It goes on to say, "Some people swear by New Year’s Resolutions, others think they’re somewhat pointless. You have eight minutes of writing to outline what your thoughts on this annual tradition may be. And if you do make resolutions, why not share them?"
When I was younger, I used to do New Year's Resolutions. I thought it would be kind of fun to do - like predictions for the future. Would they come true? How many actually happened by the end of the year?
As a young adult, I didn't do resolutions because I saw them as predictions that often times didn't come true. So, why bother?
As an adult, I look at resolutions more as goals now. If I'm committed to the resolution - or goal - then I'll try to make it work. It has to be of value and meaningful to me, or else it is simply just an item on a "to do" list...a task...a chore.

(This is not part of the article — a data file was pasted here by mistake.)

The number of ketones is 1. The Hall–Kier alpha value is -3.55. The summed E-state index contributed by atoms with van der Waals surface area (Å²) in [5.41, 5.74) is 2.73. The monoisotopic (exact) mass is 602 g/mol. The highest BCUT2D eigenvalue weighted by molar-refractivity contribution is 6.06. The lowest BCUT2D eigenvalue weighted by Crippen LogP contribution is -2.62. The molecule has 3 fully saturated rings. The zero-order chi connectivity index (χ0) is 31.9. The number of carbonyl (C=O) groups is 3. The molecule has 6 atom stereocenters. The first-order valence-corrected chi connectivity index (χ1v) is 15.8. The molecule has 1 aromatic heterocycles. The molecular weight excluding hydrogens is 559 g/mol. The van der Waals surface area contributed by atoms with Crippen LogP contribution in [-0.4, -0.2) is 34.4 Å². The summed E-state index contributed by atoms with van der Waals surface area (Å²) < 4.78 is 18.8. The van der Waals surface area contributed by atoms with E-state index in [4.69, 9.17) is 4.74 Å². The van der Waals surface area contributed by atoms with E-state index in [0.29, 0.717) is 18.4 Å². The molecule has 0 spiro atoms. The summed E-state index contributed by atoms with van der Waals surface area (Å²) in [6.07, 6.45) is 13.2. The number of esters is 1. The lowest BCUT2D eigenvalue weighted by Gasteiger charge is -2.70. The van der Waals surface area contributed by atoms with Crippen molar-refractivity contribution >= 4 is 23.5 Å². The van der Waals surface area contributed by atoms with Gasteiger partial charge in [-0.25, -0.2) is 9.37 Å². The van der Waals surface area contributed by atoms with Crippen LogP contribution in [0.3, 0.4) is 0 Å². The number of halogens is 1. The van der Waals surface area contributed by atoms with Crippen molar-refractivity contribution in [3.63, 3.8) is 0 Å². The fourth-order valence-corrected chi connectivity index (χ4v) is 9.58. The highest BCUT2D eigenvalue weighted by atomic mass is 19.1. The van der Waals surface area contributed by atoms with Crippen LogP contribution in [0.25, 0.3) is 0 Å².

In August 2012, I created a Bucket List that had a a wide variety of goals on it. My father had died in January 2012, so I felt a greater need to think carefully about what I wanted to do in the life that is given to me.
How could I make the best use of my time? What did I want to accomplish in the remaining time that I had?
I've also done different goal-setting activities and challenges in the past: 3 in 30 (where I worked on three specific goals for 30 days) and 52 Books in 52 Weeks. I also set nature goals which I did well on during 2015, but not so well on in 2016.
As I look at 2017, my overall goals are to:
- re-visit the Bucket List and determine what I want to realistically accomplish this year;
- re-visit hobbies that I enjoyed in the past and that I have taken a break from during the past year or so; and
- create a more realistic list of nature goals.
Collectively, these resolutions - or goals - would be meaningful guideposts as I enter into a new year.